Epithets aside, the idea that the world is better than it was and can get better still fell out of fashion among the clerisy long ago. In The Ideaof Decline in Western History, Arthur Herman shows that prophets of doom are the all-stars of the liberal arts curriculum, including Nietzsche, Arthur Schopenhauer, Martin Heidegger, Theodor Adorno, Walter Benjamin, Herbert Marcuse, Jean-Paul Sartre, Frantz Fanon, Michel Foucault, Edward Said, Cornel West, and a chorus of eco-pessimists.1 Surveying the intellectual landscape at the end of the 20th century, Herman lamented a “grand recessional” of “the luminous exponents” of Enlightenment humanism, the ones who believed that “since people generate conflicts and problems in society, they can also resolve them.” In History of the Idea of Progress, the sociologist Robert Nisbet agreed: “The skepticism regarding Western progress that was once confined to a very small number of intellectuals in the nineteenth century has grown and spread to not merely the large majority of intellectuals in this final quarter of the century, but to many millions of other people in the West.”2

Yes, it’s not just those who intellectualize for a living who think the world is going to hell in a handcart. It’s ordinary people when they switch into intellectualizing mode. Psychologists have long known that people tend to see their own lives through rose-colored glasses: they think they’re less likely than the average person to become the victim of a divorce, layoff, accident, illness, or crime. But change the question from the people’s lives to their society, and they transform from Pollyanna to Eeyore.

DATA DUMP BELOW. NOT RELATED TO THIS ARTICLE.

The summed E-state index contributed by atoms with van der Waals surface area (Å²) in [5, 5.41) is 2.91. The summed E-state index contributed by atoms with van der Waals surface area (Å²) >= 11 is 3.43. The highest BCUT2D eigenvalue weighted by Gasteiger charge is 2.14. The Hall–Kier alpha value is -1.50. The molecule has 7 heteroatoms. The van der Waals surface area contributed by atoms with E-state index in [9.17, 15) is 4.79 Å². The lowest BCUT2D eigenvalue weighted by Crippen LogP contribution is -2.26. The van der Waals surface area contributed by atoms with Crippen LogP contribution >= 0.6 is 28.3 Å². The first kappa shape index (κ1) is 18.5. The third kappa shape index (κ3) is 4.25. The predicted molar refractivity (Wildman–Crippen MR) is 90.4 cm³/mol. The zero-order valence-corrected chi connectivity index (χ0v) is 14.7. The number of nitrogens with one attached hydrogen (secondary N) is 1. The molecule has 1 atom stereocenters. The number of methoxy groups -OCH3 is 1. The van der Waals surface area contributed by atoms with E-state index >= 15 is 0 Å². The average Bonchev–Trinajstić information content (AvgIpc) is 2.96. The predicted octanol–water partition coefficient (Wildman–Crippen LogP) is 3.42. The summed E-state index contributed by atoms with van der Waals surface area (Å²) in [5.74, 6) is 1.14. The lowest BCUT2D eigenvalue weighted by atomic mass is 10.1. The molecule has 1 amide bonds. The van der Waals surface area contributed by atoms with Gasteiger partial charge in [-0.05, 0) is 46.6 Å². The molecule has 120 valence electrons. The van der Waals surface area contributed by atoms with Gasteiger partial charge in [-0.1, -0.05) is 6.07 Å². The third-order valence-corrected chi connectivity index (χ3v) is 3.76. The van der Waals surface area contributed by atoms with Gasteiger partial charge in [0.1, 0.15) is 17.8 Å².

Public opinion researchers call it the Optimism Gap.3 For more than two decades, through good times and bad, when Europeans were asked by pollsters whether their own economic situation would get better or worse in the coming year, more of them said it would get better, but when they were asked about their country’s economic situation, more of them said it would get worse.4 A large majority of Britons think that immigration, teen pregnancy, litter, unemployment, crime, vandalism, and drugs are a problem in the United Kingdom as a whole, while few think they are problems in their area.5 Environmental quality, too, is judged in most nations to be worse in the nation than in the community, and worse in the world than in the nation.6 In almost every year from 1992 through 2015, an era in which the rate of violent crime plummeted, a majority of Americans told pollsters that crime was rising.7 In late 2015, large majorities in eleven developed countries said that “the world is getting worse,” and in most of the last forty years a solid majority of Americans have said that the country is “heading in the wrong direction.”8

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Progressophobia: Why Things Are Better Than You Think They Are STEVEN PIKER Percival Lowell and the Canals of Mars The Curious Question of Ghost Taxonomy and much more!